Assuming the current hood doesn't allow for the duct configuration required to work with the existing situation, Aside from possibly creative (unsightly) ductwork with a range hood UL listed for multiple bends in close proximity to the connection along with likely losing some cabinets if room for the ductwork is needed and ducting through the roof, there are no other safe/code approved solutions with the current stove type. You may need to get a lawyer, start with a demand letter to the contractor. As @HABO notes, you might be able to replace your range with a downdraft unit, but there might be just a many issues below as above...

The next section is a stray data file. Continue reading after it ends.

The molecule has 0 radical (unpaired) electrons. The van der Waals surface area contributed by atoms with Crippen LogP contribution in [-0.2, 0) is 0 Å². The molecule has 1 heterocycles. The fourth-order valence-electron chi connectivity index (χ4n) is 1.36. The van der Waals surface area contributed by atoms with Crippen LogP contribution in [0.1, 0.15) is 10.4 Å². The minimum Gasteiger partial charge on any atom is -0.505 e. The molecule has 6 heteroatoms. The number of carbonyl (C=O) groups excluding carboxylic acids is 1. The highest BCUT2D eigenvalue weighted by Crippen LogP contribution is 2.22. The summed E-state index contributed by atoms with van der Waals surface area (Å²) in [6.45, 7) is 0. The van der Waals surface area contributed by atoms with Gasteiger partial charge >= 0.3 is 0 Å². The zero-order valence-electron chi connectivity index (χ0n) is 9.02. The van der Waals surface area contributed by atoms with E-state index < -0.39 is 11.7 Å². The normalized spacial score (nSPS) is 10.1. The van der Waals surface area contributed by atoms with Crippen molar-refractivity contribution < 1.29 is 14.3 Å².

If it's an electric range in a jurisdiction governed by out of date regulations that don't prescribe any exhaust requirements and a more "libertarian" minded inspector, a certain type of homeowner might just cut through the stud as is as an unpermitted renovation after the fact, careful to move the wire out of the way, as long as the existing permit can be closed without a vent in place, and as long as such a renovation doesn't violate any of the regulations in your jurisdiction including the need for such work to be permitted. A certain type of homeowner might be willing to take the risk that further modifying a single stud that is already rendered structurally irrelevant by a pipe running through it above is an acceptable level of risk, and doing so without the intention of transferring its load "sistering", and that type of homeowner might look at such a stud as really only serving the purpose at this point of fastening media for the siding because if the little section of wood left by the penetraction near the top plate really is the Las thing holding up your house you've got bigger problems.